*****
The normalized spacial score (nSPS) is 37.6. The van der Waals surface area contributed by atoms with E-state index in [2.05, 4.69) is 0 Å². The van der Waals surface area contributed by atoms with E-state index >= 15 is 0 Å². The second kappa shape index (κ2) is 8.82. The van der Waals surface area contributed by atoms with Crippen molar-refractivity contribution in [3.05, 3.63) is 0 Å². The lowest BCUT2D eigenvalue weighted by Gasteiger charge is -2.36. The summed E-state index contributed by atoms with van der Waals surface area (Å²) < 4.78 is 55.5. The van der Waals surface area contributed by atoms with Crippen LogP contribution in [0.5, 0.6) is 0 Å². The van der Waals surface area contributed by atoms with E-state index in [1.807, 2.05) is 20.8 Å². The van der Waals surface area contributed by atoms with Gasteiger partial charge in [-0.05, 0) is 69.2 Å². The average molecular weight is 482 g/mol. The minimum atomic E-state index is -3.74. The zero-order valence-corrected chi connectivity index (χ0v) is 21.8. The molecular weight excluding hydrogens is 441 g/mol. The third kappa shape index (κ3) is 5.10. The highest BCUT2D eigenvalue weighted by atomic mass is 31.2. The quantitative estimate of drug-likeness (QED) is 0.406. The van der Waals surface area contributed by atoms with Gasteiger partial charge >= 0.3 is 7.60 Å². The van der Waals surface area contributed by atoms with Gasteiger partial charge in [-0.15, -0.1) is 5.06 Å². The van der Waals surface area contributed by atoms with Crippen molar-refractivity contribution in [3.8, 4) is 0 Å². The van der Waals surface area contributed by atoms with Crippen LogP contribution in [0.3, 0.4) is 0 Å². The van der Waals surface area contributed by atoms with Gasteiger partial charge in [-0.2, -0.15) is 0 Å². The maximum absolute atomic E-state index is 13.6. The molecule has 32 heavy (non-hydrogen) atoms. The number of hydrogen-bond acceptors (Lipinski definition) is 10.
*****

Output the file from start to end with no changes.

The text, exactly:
The normalized spacial score (nSPS) is 37.6. The van der Waals surface area contributed by atoms with E-state index in [2.05, 4.69) is 0 Å². The van der Waals surface area contributed by atoms with E-state index >= 15 is 0 Å². The second kappa shape index (κ2) is 8.82. The van der Waals surface area contributed by atoms with Crippen molar-refractivity contribution in [3.05, 3.63) is 0 Å². The lowest BCUT2D eigenvalue weighted by Gasteiger charge is -2.36. The summed E-state index contributed by atoms with van der Waals surface area (Å²) < 4.78 is 55.5. The van der Waals surface area contributed by atoms with Crippen LogP contribution in [0.5, 0.6) is 0 Å². The van der Waals surface area contributed by atoms with E-state index in [1.807, 2.05) is 20.8 Å². The van der Waals surface area contributed by atoms with Gasteiger partial charge in [-0.05, 0) is 69.2 Å². The average molecular weight is 482 g/mol. The minimum atomic E-state index is -3.74. The zero-order valence-corrected chi connectivity index (χ0v) is 21.8. The molecular weight excluding hydrogens is 441 g/mol. The third kappa shape index (κ3) is 5.10. The highest BCUT2D eigenvalue weighted by atomic mass is 31.2. The quantitative estimate of drug-likeness (QED) is 0.406. The van der Waals surface area contributed by atoms with Gasteiger partial charge >= 0.3 is 7.60 Å². The van der Waals surface area contributed by atoms with Gasteiger partial charge in [-0.15, -0.1) is 5.06 Å². The van der Waals surface area contributed by atoms with Crippen molar-refractivity contribution in [3.8, 4) is 0 Å². The van der Waals surface area contributed by atoms with Crippen LogP contribution in [0.3, 0.4) is 0 Å². The van der Waals surface area contributed by atoms with Gasteiger partial charge in [-0.2, -0.15) is 0 Å². The maximum absolute atomic E-state index is 13.6. The molecule has 32 heavy (non-hydrogen) atoms. The number of hydrogen-bond acceptors (Lipinski definition) is 10.